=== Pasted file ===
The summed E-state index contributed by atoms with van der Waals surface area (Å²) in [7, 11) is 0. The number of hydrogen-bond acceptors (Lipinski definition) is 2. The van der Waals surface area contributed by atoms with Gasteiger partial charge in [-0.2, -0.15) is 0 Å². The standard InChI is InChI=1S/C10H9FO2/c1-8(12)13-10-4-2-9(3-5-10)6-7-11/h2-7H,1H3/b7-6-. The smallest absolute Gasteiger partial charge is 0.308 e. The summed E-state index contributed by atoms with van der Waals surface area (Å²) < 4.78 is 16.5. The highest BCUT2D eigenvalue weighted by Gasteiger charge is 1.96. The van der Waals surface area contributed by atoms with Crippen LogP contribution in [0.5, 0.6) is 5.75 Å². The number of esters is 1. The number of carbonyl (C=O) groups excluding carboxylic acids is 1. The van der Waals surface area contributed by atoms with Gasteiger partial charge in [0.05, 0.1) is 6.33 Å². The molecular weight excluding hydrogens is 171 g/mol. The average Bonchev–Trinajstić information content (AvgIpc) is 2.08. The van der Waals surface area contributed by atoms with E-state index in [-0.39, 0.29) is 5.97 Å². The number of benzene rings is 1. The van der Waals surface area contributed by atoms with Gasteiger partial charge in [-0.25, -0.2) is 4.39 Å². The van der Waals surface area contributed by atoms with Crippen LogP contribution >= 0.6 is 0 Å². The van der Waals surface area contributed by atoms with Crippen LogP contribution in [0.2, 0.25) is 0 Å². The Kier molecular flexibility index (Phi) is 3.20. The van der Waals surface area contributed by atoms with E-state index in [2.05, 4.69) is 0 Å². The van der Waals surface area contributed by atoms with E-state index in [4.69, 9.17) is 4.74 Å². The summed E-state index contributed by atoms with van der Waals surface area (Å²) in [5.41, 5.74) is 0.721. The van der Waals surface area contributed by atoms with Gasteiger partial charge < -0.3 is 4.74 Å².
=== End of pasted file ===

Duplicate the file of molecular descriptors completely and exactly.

The summed E-state index contributed by atoms with van der Waals surface area (Å²) in [7, 11) is 0. The number of hydrogen-bond acceptors (Lipinski definition) is 2. The van der Waals surface area contributed by atoms with Gasteiger partial charge in [-0.2, -0.15) is 0 Å². The standard InChI is InChI=1S/C10H9FO2/c1-8(12)13-10-4-2-9(3-5-10)6-7-11/h2-7H,1H3/b7-6-. The smallest absolute Gasteiger partial charge is 0.308 e. The summed E-state index contributed by atoms with van der Waals surface area (Å²) < 4.78 is 16.5. The highest BCUT2D eigenvalue weighted by Gasteiger charge is 1.96. The van der Waals surface area contributed by atoms with Crippen LogP contribution in [0.5, 0.6) is 5.75 Å². The number of esters is 1. The number of carbonyl (C=O) groups excluding carboxylic acids is 1. The van der Waals surface area contributed by atoms with Gasteiger partial charge in [0.05, 0.1) is 6.33 Å². The molecular weight excluding hydrogens is 171 g/mol. The average Bonchev–Trinajstić information content (AvgIpc) is 2.08. The van der Waals surface area contributed by atoms with E-state index in [-0.39, 0.29) is 5.97 Å². The number of benzene rings is 1. The van der Waals surface area contributed by atoms with Gasteiger partial charge in [-0.25, -0.2) is 4.39 Å². The van der Waals surface area contributed by atoms with Crippen LogP contribution >= 0.6 is 0 Å². The van der Waals surface area contributed by atoms with Crippen LogP contribution in [0.2, 0.25) is 0 Å². The Kier molecular flexibility index (Phi) is 3.20. The van der Waals surface area contributed by atoms with E-state index in [2.05, 4.69) is 0 Å². The van der Waals surface area contributed by atoms with E-state index in [4.69, 9.17) is 4.74 Å². The summed E-state index contributed by atoms with van der Waals surface area (Å²) in [5.41, 5.74) is 0.721. The van der Waals surface area contributed by atoms with Gasteiger partial charge < -0.3 is 4.74 Å².